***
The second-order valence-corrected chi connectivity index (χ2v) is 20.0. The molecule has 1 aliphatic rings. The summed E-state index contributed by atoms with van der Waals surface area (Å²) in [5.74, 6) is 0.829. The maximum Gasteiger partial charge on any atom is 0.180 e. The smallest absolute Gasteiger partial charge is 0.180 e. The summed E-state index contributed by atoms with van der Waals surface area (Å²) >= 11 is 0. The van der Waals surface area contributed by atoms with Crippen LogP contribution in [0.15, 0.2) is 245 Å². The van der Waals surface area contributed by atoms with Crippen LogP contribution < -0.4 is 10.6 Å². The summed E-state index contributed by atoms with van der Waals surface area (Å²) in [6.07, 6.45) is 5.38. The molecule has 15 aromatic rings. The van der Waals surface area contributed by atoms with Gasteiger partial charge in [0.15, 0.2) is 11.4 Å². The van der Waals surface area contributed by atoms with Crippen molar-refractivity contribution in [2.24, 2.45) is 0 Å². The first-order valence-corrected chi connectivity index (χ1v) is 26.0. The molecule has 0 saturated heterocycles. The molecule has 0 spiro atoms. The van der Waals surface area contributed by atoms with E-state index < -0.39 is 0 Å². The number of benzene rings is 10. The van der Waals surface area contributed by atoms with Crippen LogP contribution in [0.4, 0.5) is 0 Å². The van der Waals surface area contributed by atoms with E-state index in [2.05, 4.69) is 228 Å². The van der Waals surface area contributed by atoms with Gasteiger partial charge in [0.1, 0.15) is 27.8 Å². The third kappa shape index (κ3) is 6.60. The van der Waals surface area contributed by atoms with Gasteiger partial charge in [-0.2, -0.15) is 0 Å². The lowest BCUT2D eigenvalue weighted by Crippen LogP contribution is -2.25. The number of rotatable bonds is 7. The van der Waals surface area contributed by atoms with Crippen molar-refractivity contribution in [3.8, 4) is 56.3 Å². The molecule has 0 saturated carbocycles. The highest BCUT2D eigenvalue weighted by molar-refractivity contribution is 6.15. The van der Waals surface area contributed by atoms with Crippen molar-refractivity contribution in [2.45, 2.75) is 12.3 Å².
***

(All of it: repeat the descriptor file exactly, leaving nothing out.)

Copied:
The second-order valence-corrected chi connectivity index (χ2v) is 20.0. The molecule has 1 aliphatic rings. The summed E-state index contributed by atoms with van der Waals surface area (Å²) in [5.74, 6) is 0.829. The maximum Gasteiger partial charge on any atom is 0.180 e. The smallest absolute Gasteiger partial charge is 0.180 e. The summed E-state index contributed by atoms with van der Waals surface area (Å²) >= 11 is 0. The van der Waals surface area contributed by atoms with Crippen LogP contribution in [0.15, 0.2) is 245 Å². The van der Waals surface area contributed by atoms with Crippen LogP contribution < -0.4 is 10.6 Å². The summed E-state index contributed by atoms with van der Waals surface area (Å²) in [6.07, 6.45) is 5.38. The molecule has 15 aromatic rings. The van der Waals surface area contributed by atoms with Gasteiger partial charge in [0.15, 0.2) is 11.4 Å². The van der Waals surface area contributed by atoms with Crippen molar-refractivity contribution in [2.24, 2.45) is 0 Å². The first-order valence-corrected chi connectivity index (χ1v) is 26.0. The molecule has 0 saturated heterocycles. The molecule has 0 spiro atoms. The van der Waals surface area contributed by atoms with E-state index < -0.39 is 0 Å². The number of benzene rings is 10. The van der Waals surface area contributed by atoms with Crippen LogP contribution in [0.4, 0.5) is 0 Å². The van der Waals surface area contributed by atoms with E-state index in [2.05, 4.69) is 228 Å². The van der Waals surface area contributed by atoms with Gasteiger partial charge in [0.1, 0.15) is 27.8 Å². The third kappa shape index (κ3) is 6.60. The van der Waals surface area contributed by atoms with Gasteiger partial charge in [-0.2, -0.15) is 0 Å². The lowest BCUT2D eigenvalue weighted by Crippen LogP contribution is -2.25. The number of rotatable bonds is 7. The van der Waals surface area contributed by atoms with Crippen molar-refractivity contribution in [3.8, 4) is 56.3 Å². The molecule has 0 saturated carbocycles. The highest BCUT2D eigenvalue weighted by molar-refractivity contribution is 6.15. The van der Waals surface area contributed by atoms with Crippen molar-refractivity contribution in [2.45, 2.75) is 12.3 Å².